From winning content creators to top social media strategists, meet the B2C marketers that are executing some of the industry's most innovative campaigns
With 3.4 billion active users, social media is a vast universe for marketers with the gumption and tenacity to play hard in that space.
In this special report, we profile six brands and the CMOs who tapped into the digital and social sphere to create visual spectacles, change conversations, recharge aging brands and engage millions of new customers.
From IMAX and John Hancock's masterful use of Instagram to SunTrust's and Cars.com's disruptive Twitter campaigns to Hickory Farm's spot-on turnaround effort to Sparkling Ice's hit on a social superstar, these brands have upended social and digital norms.
IMAX finds the sweet spot on Instagram Stories and drives growth far beyond expectations
Why They Are an All-Star: IMAX got laser targeted with its social media platform strategy focusing on just Instagram Stories to drive unprecedented growth in followers and to support a new global campaign—the largest in the brand’s history.
Last year, IMAX began taking a hard look at its social channels — Facebook, Instagram and Twitter — and how those three ubiquitous, yet oft elusive platforms could play a role in evolving its digital strategy to be more effective.
After diligent testing and learning it was Instagram—in particular, Instagram stories— that would become a major spoke in the marketing wheel.
“If the only way to experience IMAX is to be in that incredible space, then the question for us is how can Instagram stories allow us to get closer to customers and more importantly have a more regular dialog with people who are huge fans of the brand,” Denny Tu, CMO for IMAX, says.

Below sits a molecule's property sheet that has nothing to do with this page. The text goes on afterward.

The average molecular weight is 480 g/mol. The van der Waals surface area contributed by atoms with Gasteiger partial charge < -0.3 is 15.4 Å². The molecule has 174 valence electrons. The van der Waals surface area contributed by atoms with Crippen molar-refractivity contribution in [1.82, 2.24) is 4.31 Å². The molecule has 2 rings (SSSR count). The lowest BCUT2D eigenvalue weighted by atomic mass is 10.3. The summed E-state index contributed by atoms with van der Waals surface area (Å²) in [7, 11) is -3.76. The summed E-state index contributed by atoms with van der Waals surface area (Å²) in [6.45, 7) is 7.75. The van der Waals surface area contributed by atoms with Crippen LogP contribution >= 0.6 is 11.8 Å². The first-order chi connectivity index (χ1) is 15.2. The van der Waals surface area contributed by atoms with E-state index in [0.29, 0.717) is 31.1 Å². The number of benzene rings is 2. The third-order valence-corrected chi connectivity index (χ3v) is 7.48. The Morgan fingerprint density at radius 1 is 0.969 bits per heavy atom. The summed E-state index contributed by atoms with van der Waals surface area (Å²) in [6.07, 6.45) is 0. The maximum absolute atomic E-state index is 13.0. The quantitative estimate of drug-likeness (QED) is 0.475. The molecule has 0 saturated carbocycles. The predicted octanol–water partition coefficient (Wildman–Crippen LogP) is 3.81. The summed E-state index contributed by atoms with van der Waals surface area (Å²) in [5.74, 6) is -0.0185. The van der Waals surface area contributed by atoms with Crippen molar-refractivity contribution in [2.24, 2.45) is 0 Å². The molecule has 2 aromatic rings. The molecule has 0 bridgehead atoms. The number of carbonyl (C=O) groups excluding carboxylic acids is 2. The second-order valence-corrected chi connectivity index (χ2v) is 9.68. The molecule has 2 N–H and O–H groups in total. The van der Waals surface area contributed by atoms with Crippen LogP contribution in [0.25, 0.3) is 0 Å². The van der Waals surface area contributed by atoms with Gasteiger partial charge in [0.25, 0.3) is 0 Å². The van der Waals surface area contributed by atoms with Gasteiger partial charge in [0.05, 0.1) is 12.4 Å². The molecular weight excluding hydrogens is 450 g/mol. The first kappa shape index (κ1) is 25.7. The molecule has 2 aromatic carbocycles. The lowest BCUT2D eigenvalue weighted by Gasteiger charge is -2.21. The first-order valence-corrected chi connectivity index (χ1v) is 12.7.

The team let its followers provide the answers through open-ended questions posed through Instagram polls—like, what’s your favorite movie? Or, what piece of content did you like? The information gleaned was used to tailor content, sharpen the voice of the brand and drive the Stories content marketing strategy.
The results drove dramatic change. IMAX revamped its strategy from having a single beautiful image that promoted a single film title on its feed to emphasizing a more narrative approach through Stories. Content pivoted from conversations solely about titles to in-depth conversations that included more brand-related content about what made IMAX different and special in the market. The conversations swirled around IMAX’s approach toward filmmakers and its cameras and it began to leverage more insights with polls, sliders and question cards.
One set of 10 cards for the foot-stomping film “Bohemian Rhapsody” began at the premiere as if the viewer were right there at Wembley Stadium in England. A click on the next card and the crowd appears live. Then, an engagement slider asked the follower if “you’re ready to rock?” As the cards moved along, other questions engaged the viewer like, “What’s your favorite Queen song?” Then, you might see Rami Malek, who plays Freddy Mercury, answer that question and finally a wrap with the premiere and a hashtag.